Samara has been given a full scholarship to Lupi Lucania Universitas Scholarium in Italy. It's a dream come true. The university is one of the best in the world, and she intends to make the most of it. What she doesn't count on is two very distracting brothers who have a different idea of advancing her education than she does.

Usually she-wolves come to the University with full knowledge of Lupine history and traditions. James and Jason will have to teach their little mate everything. Born to a human who refused to take her wolf mate permanently into her life, Samara is nothing like what the duo envisioned...and more than they ever hoped for.

Werewolf U
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Cover Art by Brenna Lyons

"Samara Tyler?"

She turned away from the UMass Dartmouth table at the college fair and eyed the well-dressed, silver-haired man in confusion. "Yes?" But what difference would it make to him? Moreover, how would he know her name?

A smile lit his light brown eyes, and he offered his hand. "Pietro Galvani."

Samara shook it. "I'm afraid I don't recognize your name," she admitted.

Her cheeks flamed at that. Was she supposed to recognize it?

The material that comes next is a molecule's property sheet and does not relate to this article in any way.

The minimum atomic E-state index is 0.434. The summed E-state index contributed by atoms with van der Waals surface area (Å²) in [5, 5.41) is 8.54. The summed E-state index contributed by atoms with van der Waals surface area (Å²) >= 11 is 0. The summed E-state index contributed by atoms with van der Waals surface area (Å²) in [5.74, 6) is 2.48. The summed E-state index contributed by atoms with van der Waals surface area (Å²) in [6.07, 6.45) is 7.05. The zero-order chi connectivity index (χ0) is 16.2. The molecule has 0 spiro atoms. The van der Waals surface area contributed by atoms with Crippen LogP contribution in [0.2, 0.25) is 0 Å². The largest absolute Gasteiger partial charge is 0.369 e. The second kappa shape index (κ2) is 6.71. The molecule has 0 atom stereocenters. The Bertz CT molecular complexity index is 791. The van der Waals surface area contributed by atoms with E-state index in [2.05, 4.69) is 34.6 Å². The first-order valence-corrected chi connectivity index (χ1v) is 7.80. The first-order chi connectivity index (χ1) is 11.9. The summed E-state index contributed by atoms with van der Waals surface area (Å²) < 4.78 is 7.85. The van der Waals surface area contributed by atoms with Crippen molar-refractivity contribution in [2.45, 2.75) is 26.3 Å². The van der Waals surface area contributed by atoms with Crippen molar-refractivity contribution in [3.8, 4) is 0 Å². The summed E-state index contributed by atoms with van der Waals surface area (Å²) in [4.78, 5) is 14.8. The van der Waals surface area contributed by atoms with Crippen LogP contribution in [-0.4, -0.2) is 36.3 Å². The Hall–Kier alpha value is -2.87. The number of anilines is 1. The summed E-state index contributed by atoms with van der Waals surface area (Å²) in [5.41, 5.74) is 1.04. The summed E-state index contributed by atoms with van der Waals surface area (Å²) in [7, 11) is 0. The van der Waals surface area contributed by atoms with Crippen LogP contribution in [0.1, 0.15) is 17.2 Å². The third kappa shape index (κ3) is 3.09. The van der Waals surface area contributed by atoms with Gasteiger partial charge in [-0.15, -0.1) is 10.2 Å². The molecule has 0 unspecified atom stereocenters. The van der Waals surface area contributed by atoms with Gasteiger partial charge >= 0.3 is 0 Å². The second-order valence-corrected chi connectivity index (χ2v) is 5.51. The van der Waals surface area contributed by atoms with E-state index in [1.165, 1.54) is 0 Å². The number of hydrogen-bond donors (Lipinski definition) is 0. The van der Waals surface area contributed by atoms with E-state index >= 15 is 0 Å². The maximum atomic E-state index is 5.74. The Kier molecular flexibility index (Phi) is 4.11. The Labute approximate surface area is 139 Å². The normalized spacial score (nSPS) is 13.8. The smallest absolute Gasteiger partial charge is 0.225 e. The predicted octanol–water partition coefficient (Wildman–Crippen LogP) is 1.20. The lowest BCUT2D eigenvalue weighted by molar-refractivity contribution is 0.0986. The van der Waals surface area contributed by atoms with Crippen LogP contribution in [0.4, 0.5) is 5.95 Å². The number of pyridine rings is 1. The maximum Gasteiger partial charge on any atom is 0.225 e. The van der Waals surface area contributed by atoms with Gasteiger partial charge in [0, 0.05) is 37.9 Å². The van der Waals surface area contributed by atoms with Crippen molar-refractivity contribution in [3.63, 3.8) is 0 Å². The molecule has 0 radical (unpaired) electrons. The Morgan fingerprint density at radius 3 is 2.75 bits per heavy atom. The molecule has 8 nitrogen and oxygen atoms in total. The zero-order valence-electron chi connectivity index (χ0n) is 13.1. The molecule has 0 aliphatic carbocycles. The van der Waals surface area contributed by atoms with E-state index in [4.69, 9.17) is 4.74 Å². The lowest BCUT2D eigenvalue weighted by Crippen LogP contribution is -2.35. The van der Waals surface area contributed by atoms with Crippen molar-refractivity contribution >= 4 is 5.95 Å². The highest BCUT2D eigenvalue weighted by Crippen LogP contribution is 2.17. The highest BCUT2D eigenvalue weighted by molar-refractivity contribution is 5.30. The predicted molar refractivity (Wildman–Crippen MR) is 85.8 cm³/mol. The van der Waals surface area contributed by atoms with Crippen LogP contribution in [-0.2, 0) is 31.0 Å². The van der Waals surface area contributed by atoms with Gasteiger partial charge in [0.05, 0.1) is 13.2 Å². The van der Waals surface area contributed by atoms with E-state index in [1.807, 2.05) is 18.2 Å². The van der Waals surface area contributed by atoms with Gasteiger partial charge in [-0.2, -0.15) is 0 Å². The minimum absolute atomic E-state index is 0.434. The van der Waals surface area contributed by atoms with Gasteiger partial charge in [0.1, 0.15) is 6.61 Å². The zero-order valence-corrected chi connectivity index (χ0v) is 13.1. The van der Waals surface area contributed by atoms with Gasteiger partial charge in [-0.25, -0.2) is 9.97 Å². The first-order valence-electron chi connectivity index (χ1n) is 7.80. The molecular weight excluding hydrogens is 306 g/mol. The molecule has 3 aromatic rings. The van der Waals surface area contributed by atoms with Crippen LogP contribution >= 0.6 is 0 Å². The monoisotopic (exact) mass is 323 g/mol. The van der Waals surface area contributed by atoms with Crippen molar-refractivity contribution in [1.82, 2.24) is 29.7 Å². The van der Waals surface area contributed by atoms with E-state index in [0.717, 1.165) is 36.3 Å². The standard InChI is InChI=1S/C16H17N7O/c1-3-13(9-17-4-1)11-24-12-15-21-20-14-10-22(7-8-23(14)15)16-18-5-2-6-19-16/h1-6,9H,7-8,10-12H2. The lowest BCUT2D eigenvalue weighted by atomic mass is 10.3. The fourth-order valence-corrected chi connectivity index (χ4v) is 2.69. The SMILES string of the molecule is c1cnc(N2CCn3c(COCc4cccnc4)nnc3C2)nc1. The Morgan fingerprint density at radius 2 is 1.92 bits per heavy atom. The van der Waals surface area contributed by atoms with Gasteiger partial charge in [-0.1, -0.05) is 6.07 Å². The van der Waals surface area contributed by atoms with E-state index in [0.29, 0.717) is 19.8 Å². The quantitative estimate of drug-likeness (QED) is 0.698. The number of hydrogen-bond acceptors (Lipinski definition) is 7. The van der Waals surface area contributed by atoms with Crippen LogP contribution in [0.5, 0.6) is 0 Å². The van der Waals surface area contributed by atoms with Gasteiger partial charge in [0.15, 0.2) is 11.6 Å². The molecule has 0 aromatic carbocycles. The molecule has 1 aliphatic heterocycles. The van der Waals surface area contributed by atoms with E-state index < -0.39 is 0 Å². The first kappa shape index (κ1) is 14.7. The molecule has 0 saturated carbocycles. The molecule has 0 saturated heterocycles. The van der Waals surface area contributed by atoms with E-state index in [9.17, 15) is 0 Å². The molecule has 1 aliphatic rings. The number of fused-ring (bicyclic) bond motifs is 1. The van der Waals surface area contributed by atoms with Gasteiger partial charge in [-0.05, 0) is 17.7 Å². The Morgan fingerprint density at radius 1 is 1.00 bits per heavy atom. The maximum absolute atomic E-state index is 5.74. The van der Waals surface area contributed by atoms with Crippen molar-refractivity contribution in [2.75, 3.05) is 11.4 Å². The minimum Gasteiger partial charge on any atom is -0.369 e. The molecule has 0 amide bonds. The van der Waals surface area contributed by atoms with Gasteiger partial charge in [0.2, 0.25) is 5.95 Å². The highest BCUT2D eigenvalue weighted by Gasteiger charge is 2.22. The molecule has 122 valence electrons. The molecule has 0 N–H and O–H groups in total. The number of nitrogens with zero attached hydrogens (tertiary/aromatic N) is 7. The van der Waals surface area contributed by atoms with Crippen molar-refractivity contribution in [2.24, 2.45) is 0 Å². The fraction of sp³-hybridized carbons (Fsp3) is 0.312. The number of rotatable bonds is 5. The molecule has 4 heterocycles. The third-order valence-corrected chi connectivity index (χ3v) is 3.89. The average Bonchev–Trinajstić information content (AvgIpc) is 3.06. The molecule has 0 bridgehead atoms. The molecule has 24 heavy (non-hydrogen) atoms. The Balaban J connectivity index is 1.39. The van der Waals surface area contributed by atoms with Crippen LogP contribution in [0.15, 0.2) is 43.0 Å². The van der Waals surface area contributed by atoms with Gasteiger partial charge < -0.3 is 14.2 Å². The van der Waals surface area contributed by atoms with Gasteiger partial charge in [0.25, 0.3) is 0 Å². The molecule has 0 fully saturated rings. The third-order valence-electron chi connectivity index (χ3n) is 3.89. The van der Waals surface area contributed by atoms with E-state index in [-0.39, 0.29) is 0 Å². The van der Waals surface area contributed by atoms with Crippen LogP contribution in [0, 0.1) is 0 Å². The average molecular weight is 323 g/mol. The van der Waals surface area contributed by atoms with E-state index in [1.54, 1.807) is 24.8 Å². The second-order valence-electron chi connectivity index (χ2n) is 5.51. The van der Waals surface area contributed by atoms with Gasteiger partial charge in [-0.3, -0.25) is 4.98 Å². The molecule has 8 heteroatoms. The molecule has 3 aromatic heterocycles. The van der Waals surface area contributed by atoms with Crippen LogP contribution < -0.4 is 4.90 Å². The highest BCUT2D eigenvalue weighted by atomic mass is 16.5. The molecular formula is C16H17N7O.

He laughed heartily. "Nor should you." After a moment, he composed himself and gave her a cursory up and down assessment. "I have been talking to your counselor." His hand retreated.

"Mr. Michaelson?" You mean he actually does something? .

"Quite. I notice you have not come to my table. I had hoped you would." Galvani made an expansive motion toward the far side of the room.

"You did?"

He tipped his head in agreement.

"Which one is yours?" To her knowledge, Samara had already visited all the college tables that were suited to her choice of major. Well...all the ones I can afford, anyway.

"Lupi Lucania Universitas Scholarium." A slight bow topped the announcement.

Her mouth went dry and swallowing failed to wet it. Samara worked at clearing her throat. "Uh...there are a few problems with applying there."

"Are there? Please...expound upon them for me?" In the meantime, he waved her toward a few empty seats along the wall.

Once they were settled, Samara took a moment to order her thoughts. "The first problem is that I don't speak Italian, and I don't feel confident I can learn enough Italian in the next year to take college in another language."

"You won't have to. We teach classes in ten languages, including English. You may want to learn Italian to interact in town, and we will assist you in that, but you don't have to do it to learn."

Excitement lit in her chest at that revelation. It died just as quickly.

"Another problem?" He guessed.